One of the lucky ones

Sent in by Keith P.

I grew up in fundamentalist Christian circles in the 1970s and 1980s. Raised in Lynchburg, Virginia, my parents had been friends with the Rev. Jerry Falwell early in his career, when he was still just an ambitious local minister, but they eventually left the Independent Baptist denomination Falwell was associated with and converted to Orthodox Presbyterianism (Calvinism). As a kid, I attended the Calvinist church with my family every week, while attending private Christian schools run by the Baptists. Early on, I noticed the doctrinal discrepancies between the two on such matters as free will vs. predestination, eschatology and other things. Obviously, both points of view couldn't be right, yet both groups claimed to possess the absolute truth on everything. At least some of them were wrong some of the time. I began to wonder what else they might be wrong about.

I first began have serious doubts about Christianity during my final two years at the Christian high school, my freshman and sophomore years, after which I would happily transfer to the much more relaxed and intellectually open environment of the local public high school. I began to notice the mediocre personalities fundamentalism attracted. If these are God's people, I thought, why does God pick such dullards to be his messengers?

During my time at the Christian school, I was exposed to missionaries and traveling evangelists from a number of prominent fundamentalist institutions, such as Bob Jones University. I began to regard the hysterical, cult-like demeanor of these people as distasteful and offensive. They seemed obsessed with hating homosexuals, liberals, secular humanists, communists, Catholics, pornographers, rock musicians, drug users and other outgroups. I decided I wanted nothing to do with this particular brand of Christianity.

After transfering to public school, I continued to attend the Calvinist church. The pastor was an adherent of R. J. Rushdooney's Christian Reconstructionism. While the atmosphere of this church was far more toned down and somber than that of the fundamentalists, the belligerent, hostile, threatening rhetoric was the same. The final straw was when the pastor delivered a sermon gleefully celebrating the death of Libyan civilians, including children, during the 1986 American air assualt on that nation. He clearly reveled in the death and destruction of these infidels. I was nineteen years old at the time, and I decided I would never attend church again and, at age forty, I never have.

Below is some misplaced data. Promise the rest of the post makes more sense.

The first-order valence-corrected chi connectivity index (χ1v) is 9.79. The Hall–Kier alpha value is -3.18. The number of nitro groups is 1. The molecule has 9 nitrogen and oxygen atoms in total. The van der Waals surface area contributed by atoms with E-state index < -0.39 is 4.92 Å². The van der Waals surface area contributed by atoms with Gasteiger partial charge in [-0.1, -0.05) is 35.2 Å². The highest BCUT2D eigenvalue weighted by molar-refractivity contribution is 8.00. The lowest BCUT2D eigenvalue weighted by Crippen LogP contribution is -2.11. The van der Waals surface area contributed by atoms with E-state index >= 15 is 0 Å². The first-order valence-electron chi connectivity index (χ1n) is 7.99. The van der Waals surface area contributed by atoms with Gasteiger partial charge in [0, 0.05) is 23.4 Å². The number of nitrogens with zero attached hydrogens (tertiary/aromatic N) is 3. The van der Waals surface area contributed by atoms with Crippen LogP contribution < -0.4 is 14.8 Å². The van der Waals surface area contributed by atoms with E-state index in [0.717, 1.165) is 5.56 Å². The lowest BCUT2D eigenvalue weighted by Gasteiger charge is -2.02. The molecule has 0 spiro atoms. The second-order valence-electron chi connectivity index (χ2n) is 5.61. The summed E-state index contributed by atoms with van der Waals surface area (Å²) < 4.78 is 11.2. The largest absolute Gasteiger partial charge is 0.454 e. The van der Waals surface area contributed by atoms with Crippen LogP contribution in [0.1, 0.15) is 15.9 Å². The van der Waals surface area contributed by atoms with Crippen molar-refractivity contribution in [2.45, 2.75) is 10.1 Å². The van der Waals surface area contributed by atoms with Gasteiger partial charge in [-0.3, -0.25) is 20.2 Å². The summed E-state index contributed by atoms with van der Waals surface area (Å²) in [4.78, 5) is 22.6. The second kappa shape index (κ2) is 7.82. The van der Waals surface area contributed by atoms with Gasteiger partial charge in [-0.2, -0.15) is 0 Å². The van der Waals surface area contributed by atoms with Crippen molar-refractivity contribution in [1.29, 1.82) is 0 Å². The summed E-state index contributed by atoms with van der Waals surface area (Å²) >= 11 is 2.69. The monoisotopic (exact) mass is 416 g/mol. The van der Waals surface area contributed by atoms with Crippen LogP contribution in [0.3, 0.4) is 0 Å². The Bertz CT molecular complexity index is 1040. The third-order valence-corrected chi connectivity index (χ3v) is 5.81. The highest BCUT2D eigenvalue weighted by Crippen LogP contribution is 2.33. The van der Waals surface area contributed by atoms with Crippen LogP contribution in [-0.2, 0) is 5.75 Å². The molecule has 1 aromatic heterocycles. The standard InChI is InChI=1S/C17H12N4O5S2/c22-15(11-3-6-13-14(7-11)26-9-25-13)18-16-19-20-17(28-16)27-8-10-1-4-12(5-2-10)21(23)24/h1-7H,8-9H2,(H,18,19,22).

I began to develop a burning hatred for the right-wing Christians, whom I had come to refer to with the derogatory term of "Jesus Freaks". I also began to explore my own religious views more thoroughly and extensively. The first small step away from fundamentalism and theocratic Calvinism was to read some of the writings of mainstream clergymen like Dr. Norman Vincent Peale and Dr. Robert Schuller. But these mainline Protestants seemed long on inspirational hype and short on intellectual substance.

I then began to study Church history and read of the abominations and tyrannies perpetrated by the Christian religion throughout history. I studied other religious perspectives like Buddhism, Hinduism and the then-nascent "New Age" religions. I failed to be impressed with any of these. Finally, I came across the works of leading freethinkers like Bertrand Russell, Friedrich Nietzsche, Sigmund Freud, H.L. Mencken, Thomas Paine and Ludwig von Feurbach along with leading contemporary critics of Christianity like Daniel Barker, George H. Smith, Edmund D. Dohen and Edward Babinski. When I would compare the works of these thinkers with those of the Christian apologists like Josh McDowell, C.S. Lewis, Francis Schaeffer, Cornelius Van Til and William Craig Lane, I came to see the arguments of the apologists as so shallow, weak, contradictory and muddled that I became an atheist.

Ulimately, there is no argument for Christianity other than appeals to pure faith. Any thinking person should consider such appeals to be repulsive groupthink and anti-intellectualism. When confronting Christians with such matters as the inconsistencies and absurdities in the biblical texts or in particular Christian doctrines, I have found the unfailing response to be one of blind appeals to authority and ad hominem attacks.

I have no desire to convert Christians to my own skeptical position. I am content to allow others to proceed with their God-delusions. After all, it's their loss. How much can one appreciate life when one must constantly be preoccupied with whether or not one is truly saved, whether one's friends and loved ones will be saved, whether this or that thought or action will violate any of the labyrinth of rules Christians set for themselves? How happy can one be, going through life with an all-seeing Big Brother looking over one's shoulder, ready to punish this or that infraction? What's so great about the Christian promise of "eternal life" anyway, given that the biblical depiction of heaven resembles nothing quite so much as an eternal church service?

My attitude towards my former fellow Christians today ranges from contempt for their ignorance and arrogance to pity for the misery they have inflicted on themselves. When I observe the large numbers of people who spend their entire lives absorbed in such nonsense, my appreciation for the fact that I found my way out of that mess by the time I was in my early twenties becomes overwhelming. I was one of the lucky ones.

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